Study reveals how humans learn hidden motives to achieve accurate social prediction

Humans are uniquely capable of predicting the behavior of other humans in a vast array of social situations. Yet, very little has been understood about the cognitive mechanisms that enable people to perform this activity on a daily basis. 

In a new study published in the journal Nature Human Behaviour on Nov. 8, a team of researchers affiliated with Brown University’s Carney Institute for Brain Science provides critical insight as to how humans can learn the hidden motives of other humans to predict their behavior. 

“People have this amazing ability to figure out another person's motives, such as greed and risk aversion,” said senior author Oriel FeldmanHall, Alfred Manning Assistant Professor of Cognitive, Linguistic and Psychological Sciences. “Motives like these are stable over time. Even though we might behave differently depending on the given situation, the motives that underlie our actions are more immutable.”

To demonstrate how humans infer motives to predict the behavior of other humans, the researchers designed an experimental social prediction game, which was presented as a two-by-two grid with four possible outcomes.

Each quadrant in the grid was split in two, with the player earning the value in the lower half and the opponent earning the value in the upper half. Two of the four outcomes had the same payoffs for every trial. 

The payoffs for the other two outcomes were determined from a four-by-four grid that the researchers refer to as the “game space,” which included four different economic games: harmony game (HG), snowdrift game (SG), stag hunt (SH) and prisoner’s dilemma (PD). 

“The key innovation of the design of the primary games was the idea of a ‘game space’ in which you never encounter exactly the same game or social tensions,” said study author Matthew Nassar, an assistant professor of neuroscience at Brown who played a role in developing the computational models that enabled the researchers to understand the patterns of behavior across trials. 

The players performed in accordance with four different strategies: a greedy strategy that maximizes the payoff, a risk-averse strategy that maximizes the minimal payoff, inverse-greedy—for example, someone who minimizes the payoff—and inverse risk-averse, such as someone who minimizes the maximal payoff.

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The social prediction game is presented as a two-by-two grid with four possible payoffs, two of which vary during each trial and are determined by the "game space" that helps demonstrate the player strategies, such as greedy or risk-averse. Courtesy photo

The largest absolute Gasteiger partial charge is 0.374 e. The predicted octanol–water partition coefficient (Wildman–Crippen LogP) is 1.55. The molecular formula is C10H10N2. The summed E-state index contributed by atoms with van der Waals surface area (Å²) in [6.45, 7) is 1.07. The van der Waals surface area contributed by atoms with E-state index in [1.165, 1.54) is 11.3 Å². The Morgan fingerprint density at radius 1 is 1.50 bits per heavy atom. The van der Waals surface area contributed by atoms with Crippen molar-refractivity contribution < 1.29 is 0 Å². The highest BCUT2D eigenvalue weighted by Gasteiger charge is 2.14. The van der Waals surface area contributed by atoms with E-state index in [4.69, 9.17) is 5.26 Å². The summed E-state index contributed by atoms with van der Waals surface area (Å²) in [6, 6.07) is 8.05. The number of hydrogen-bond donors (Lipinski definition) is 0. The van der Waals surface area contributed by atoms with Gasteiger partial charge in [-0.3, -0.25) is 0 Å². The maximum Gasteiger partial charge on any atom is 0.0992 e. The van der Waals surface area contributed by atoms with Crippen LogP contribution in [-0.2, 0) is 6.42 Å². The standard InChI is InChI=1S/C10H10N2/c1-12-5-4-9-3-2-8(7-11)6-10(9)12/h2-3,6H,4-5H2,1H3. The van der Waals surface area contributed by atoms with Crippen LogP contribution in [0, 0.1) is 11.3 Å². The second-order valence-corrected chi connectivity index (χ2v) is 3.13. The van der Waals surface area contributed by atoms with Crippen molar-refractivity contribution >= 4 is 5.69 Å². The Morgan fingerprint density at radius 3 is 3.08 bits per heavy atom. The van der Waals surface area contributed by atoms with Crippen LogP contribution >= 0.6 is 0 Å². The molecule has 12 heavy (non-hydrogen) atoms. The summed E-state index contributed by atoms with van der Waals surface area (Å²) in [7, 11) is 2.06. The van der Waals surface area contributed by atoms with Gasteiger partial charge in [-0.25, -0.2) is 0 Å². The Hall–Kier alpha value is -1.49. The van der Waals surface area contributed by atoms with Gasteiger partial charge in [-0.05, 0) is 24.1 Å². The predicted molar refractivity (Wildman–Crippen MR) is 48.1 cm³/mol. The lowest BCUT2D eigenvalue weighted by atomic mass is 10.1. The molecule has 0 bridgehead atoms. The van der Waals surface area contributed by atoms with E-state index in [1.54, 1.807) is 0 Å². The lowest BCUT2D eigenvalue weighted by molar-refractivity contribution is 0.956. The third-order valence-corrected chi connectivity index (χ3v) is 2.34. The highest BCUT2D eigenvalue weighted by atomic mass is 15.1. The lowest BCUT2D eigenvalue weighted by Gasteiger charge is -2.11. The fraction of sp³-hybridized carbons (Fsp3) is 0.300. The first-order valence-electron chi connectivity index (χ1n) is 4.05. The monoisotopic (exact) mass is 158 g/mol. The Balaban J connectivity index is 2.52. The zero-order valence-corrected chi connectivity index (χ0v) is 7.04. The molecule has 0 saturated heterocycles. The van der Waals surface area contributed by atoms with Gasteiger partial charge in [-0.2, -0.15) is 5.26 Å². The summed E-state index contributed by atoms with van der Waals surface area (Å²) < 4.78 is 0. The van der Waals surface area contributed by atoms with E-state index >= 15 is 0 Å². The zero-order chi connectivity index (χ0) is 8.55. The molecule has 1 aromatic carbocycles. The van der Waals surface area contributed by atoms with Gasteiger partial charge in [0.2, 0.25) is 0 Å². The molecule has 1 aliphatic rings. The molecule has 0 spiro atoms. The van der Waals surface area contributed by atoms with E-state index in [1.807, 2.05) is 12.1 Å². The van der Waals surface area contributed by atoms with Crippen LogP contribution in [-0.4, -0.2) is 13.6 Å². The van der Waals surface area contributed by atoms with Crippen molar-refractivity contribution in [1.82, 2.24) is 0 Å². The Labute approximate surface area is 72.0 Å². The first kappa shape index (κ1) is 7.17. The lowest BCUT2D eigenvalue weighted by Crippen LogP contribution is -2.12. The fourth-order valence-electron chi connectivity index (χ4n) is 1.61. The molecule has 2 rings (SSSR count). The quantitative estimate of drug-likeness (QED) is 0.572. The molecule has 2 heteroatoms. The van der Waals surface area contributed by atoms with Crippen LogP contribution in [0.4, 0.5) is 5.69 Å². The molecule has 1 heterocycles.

In the stag hunt game, as pictured in the image on the right, a greedy player will cooperate because the payoff for mutual cooperation is higher than the sucker’s payoff, the temptation to defect, and mutual defection. In the snow drift game, however, a greedy player will defect because the payoff is higher than the payoff for mutual cooperation. Even though the player's behavior (cooperate or defect) changes during these two games, the underlying motivation (greed) remains stable. 

The researchers learned that people can generalize observed social interactions to make social predictions in new, unique situations that extend beyond the game space, and that their strategy for doing so involves inference of the underlying motivations of others, and differs massively across individuals in terms of what motivations they consider or weigh heavily. 

According to Nassar, these findings can have an impact on the field of social learning. “I think the field of social learning will likely take a cue from this study and recognize that the most impressive feats solved by the social brain are not the ability to learn from experience,” said Nassar, “but the ability to select and combine those experiences to make social decisions in completely novel situations.”

As a next step, the researchers said they plan to leverage functional magnetic resonance imaging (fMRI) to better understand the neural mechanisms that underlie generalization. They are also collaborating on projects that try to understand how exactly the brain combines multiple pieces of information to make a social or non-social decision. 

Additional contributors to the study include Jeroen M. van Baar, the study’s first-author and a former postdoctoral researcher at Brown, and Wenning Deng, a former research assistant in the FeldmanHall Lab who graduated from Brown University in May 2021.